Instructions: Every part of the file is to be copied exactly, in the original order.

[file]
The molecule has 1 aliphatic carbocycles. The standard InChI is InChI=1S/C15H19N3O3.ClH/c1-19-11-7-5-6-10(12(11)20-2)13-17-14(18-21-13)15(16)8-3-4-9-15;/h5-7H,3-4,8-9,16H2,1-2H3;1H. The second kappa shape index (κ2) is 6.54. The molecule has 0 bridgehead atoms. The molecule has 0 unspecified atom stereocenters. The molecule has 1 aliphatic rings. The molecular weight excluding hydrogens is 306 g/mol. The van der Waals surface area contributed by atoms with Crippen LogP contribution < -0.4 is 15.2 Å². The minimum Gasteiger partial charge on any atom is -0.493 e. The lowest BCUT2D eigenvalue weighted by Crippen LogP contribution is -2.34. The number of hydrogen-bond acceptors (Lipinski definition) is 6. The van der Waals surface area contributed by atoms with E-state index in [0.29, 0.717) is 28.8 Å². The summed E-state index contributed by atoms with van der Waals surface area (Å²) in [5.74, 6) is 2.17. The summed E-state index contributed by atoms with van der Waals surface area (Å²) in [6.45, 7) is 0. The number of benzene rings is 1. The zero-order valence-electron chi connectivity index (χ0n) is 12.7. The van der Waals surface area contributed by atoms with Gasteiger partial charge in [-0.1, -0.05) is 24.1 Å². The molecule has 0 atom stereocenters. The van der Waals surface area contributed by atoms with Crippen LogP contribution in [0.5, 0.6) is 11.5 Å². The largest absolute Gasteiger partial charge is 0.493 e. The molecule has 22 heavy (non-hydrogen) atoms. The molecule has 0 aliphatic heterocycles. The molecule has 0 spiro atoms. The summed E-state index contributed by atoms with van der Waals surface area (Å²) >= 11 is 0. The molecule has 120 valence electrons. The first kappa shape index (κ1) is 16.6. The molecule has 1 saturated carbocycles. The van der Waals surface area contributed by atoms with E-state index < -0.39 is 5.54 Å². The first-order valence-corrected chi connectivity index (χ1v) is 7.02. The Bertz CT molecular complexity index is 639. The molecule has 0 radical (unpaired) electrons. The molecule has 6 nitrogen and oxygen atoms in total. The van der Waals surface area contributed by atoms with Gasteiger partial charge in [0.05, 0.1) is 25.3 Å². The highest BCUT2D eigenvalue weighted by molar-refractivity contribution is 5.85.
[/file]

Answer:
The molecule has 1 aliphatic carbocycles. The standard InChI is InChI=1S/C15H19N3O3.ClH/c1-19-11-7-5-6-10(12(11)20-2)13-17-14(18-21-13)15(16)8-3-4-9-15;/h5-7H,3-4,8-9,16H2,1-2H3;1H. The second kappa shape index (κ2) is 6.54. The molecule has 0 bridgehead atoms. The molecule has 0 unspecified atom stereocenters. The molecule has 1 aliphatic rings. The molecular weight excluding hydrogens is 306 g/mol. The van der Waals surface area contributed by atoms with Crippen LogP contribution < -0.4 is 15.2 Å². The minimum Gasteiger partial charge on any atom is -0.493 e. The lowest BCUT2D eigenvalue weighted by Crippen LogP contribution is -2.34. The number of hydrogen-bond acceptors (Lipinski definition) is 6. The van der Waals surface area contributed by atoms with E-state index in [0.29, 0.717) is 28.8 Å². The summed E-state index contributed by atoms with van der Waals surface area (Å²) in [5.74, 6) is 2.17. The summed E-state index contributed by atoms with van der Waals surface area (Å²) in [6.45, 7) is 0. The number of benzene rings is 1. The zero-order valence-electron chi connectivity index (χ0n) is 12.7. The van der Waals surface area contributed by atoms with Gasteiger partial charge in [-0.1, -0.05) is 24.1 Å². The molecule has 0 atom stereocenters. The van der Waals surface area contributed by atoms with Crippen LogP contribution in [0.5, 0.6) is 11.5 Å². The largest absolute Gasteiger partial charge is 0.493 e. The molecule has 22 heavy (non-hydrogen) atoms. The molecule has 0 aliphatic heterocycles. The molecule has 0 spiro atoms. The summed E-state index contributed by atoms with van der Waals surface area (Å²) >= 11 is 0. The molecule has 120 valence electrons. The first kappa shape index (κ1) is 16.6. The molecule has 1 saturated carbocycles. The van der Waals surface area contributed by atoms with E-state index < -0.39 is 5.54 Å². The first-order valence-corrected chi connectivity index (χ1v) is 7.02. The Bertz CT molecular complexity index is 639. The molecule has 0 radical (unpaired) electrons. The molecule has 6 nitrogen and oxygen atoms in total. The van der Waals surface area contributed by atoms with Gasteiger partial charge in [0.05, 0.1) is 25.3 Å². The highest BCUT2D eigenvalue weighted by molar-refractivity contribution is 5.85.